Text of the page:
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Eastern Leads in Percentage of Minority Faculty

Written by Ed Osborn


A recent study of faculty at U.S. universities by the U.S. Department of Education's Integrated Postsecondary Education Data System (IPEDS), confirms that Eastern Connecticut State University has the largest percentage of minority faculty of all higher education institutions in Connecticut.
 
The report is found in the Sept. 30 edition of the Washington, D.C.-based Chronicle of Higher Education. Twenty-six percent of Eastern's faculty members are minorities, compared to 16 percent at Yale and Central Connecticut State Universities; 15 percent at the University of Connecticut and Southern Connecticut State University; and 14 percent at Western Connecticut State University.  Capital Community College had the highest figure among community colleges at 23 percent.
 
More than 3,800 two- and four-year colleges and universities from all 50 states were analyzed. Complete results of the research are found at http://chronicle.com/section/Faculty-Data/133. "We are pleased to see that we have achieved such success in having a faculty that reflects the world around us," said Eastern's President Elsa Núñez, "and we are proud to know that our University is taking a leadership role in Connecticut in enhancing the diversity of our faculty.  Having a faculty that represents a global society benefits all of our students by providing them with a rich, multicultural experience on our campus, and is one of the hallmarks of a liberal arts college.  It is important that our students understand how their liberal arts education prepares them to live, work and lead in their communities once they graduate.  The skills and perspectives they learn on our campus will allow them to interact more effectively with clients, co-workers and fellow community members of Connecticut's increasingly diverse population."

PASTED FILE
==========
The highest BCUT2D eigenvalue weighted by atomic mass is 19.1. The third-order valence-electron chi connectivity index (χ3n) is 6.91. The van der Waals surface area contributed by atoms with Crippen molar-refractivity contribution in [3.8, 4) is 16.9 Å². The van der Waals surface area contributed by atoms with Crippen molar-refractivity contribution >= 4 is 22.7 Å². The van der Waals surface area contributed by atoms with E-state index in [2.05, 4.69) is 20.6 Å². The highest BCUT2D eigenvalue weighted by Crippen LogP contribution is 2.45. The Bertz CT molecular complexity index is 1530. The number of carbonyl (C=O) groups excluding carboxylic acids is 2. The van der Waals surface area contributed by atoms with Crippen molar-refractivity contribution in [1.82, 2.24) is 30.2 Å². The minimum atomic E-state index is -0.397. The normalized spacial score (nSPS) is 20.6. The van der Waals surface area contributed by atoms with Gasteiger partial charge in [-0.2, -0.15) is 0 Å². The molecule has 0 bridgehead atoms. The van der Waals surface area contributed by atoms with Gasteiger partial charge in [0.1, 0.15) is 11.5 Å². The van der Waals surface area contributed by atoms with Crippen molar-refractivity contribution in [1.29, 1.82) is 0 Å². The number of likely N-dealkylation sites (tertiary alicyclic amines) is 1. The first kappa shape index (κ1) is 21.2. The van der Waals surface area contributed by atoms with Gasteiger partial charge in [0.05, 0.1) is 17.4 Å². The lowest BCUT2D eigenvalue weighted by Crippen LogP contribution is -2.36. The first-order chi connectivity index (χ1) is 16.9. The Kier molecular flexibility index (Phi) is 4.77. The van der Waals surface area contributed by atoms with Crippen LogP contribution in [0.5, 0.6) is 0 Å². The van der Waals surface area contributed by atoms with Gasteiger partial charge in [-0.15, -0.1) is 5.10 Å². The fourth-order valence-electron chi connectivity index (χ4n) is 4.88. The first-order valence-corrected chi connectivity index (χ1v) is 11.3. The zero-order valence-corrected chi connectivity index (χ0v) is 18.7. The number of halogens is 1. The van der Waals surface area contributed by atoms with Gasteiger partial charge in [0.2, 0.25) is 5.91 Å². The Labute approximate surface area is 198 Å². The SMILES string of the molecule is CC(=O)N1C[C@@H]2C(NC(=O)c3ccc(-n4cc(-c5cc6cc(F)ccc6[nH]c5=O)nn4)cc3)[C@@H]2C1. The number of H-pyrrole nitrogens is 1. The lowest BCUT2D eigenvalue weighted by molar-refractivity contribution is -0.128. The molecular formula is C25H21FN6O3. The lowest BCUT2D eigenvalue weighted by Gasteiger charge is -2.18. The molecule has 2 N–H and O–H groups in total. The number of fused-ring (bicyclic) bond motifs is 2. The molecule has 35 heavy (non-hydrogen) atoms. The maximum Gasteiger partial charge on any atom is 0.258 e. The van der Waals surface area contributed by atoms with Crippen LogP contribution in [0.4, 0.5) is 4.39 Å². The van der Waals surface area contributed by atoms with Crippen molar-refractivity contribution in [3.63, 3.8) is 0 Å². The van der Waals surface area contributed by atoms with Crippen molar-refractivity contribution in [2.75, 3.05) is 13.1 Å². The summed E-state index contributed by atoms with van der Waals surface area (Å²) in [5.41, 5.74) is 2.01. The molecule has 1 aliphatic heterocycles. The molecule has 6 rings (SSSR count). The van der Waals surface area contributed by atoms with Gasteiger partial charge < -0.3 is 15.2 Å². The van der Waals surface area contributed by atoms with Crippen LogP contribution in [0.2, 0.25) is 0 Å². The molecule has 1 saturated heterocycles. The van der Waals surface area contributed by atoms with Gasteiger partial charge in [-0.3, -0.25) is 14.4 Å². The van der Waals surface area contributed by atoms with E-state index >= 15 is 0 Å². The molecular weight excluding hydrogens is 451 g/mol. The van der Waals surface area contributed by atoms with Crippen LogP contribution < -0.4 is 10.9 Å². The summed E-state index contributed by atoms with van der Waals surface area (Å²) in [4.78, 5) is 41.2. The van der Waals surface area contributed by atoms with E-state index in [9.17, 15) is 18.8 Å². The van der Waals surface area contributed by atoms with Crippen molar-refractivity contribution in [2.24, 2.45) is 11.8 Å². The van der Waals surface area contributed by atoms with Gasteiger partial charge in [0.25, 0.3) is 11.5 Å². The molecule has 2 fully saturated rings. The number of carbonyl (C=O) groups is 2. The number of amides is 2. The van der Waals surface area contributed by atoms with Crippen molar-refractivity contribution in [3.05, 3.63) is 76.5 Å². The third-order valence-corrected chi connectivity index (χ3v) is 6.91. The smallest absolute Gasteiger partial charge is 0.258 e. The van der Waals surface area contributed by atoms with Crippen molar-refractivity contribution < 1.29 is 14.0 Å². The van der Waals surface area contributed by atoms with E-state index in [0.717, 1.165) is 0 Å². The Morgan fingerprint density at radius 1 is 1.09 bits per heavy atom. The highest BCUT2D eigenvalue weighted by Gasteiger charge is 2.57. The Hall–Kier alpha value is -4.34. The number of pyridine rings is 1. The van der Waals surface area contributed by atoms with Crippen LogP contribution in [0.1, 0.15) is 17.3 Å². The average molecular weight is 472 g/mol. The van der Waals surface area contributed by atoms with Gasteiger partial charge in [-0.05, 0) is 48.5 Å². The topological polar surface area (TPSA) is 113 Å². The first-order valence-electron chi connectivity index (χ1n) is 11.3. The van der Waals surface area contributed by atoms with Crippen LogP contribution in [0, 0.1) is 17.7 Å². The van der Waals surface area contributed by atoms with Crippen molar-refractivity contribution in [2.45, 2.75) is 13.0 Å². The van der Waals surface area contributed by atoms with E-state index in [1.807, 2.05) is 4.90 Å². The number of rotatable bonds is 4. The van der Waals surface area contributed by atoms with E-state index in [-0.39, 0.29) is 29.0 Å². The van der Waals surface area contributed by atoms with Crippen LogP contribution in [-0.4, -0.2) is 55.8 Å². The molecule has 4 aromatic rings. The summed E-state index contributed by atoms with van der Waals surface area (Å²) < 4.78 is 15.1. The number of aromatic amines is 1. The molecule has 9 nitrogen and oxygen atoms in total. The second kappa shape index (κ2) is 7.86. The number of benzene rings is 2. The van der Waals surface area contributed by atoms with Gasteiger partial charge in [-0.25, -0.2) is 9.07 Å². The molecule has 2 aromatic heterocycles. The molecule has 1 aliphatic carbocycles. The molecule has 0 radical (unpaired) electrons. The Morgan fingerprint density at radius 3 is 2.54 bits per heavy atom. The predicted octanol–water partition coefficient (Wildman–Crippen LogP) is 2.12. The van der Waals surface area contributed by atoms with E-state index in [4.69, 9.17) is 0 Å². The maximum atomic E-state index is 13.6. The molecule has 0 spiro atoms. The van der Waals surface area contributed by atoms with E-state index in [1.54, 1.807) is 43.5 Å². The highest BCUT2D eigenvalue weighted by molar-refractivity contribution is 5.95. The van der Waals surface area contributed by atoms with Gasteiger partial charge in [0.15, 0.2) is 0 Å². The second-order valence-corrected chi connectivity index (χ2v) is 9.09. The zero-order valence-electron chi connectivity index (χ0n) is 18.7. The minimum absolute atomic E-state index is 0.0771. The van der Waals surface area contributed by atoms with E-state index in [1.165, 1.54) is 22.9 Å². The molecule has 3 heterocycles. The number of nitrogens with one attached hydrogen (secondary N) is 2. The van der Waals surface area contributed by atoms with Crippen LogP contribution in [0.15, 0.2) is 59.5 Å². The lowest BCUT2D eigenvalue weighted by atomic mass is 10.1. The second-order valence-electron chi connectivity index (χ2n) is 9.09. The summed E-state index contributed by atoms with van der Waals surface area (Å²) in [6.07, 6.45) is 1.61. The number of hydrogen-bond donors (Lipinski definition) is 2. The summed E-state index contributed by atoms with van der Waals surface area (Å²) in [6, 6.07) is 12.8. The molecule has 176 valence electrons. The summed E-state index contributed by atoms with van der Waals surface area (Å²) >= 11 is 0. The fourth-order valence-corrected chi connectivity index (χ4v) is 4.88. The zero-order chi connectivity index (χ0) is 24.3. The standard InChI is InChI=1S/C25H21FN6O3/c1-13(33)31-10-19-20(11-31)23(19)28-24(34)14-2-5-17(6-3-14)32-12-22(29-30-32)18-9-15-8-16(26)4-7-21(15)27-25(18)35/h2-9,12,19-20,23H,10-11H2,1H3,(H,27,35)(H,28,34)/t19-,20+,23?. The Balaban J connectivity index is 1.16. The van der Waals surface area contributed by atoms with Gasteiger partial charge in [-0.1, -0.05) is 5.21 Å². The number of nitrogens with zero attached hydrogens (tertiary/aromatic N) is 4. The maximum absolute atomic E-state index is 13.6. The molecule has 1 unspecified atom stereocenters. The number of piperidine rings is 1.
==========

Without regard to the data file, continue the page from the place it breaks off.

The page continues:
Eastern supports and serves minority students and underrepresented populations in other ways.  For instance, the University continues to experience success in admitting students from inner-city high schools under its "Dual Enrollment" initiative.  Now in its fourth year, the program admits a cohort of 10 students from Hartford Public High School each fall, students who might otherwise not attend college.
 
Newly enrolled Dual Enrollment students take three remedial courses at Quinebaug Valley Community College while enrolling at one course at Eastern, living in Eastern residence halls and working at on-campus jobs.  Usually they become full-time Eastern undergraduates at the start of their second semester.  This past fall, a cohort of students from Manchester High School began the program, marking a new relationship with a second feeder high school. "The key to the    program is the students' immersion in campus life at Eastern," said Rhona Free, vice president of academic affairs.
 
The Dual Enrollment initiative has received financial support from the SBM Charitable Foundation, the U.S. Department of Justice, the Hartford Foundation of Public Giving and the WalMart Foundation.  It has also received awards for its innovative approach to increasing college access for underrepresented populations from the College Board and the New England Board of Higher Education.

December 2011

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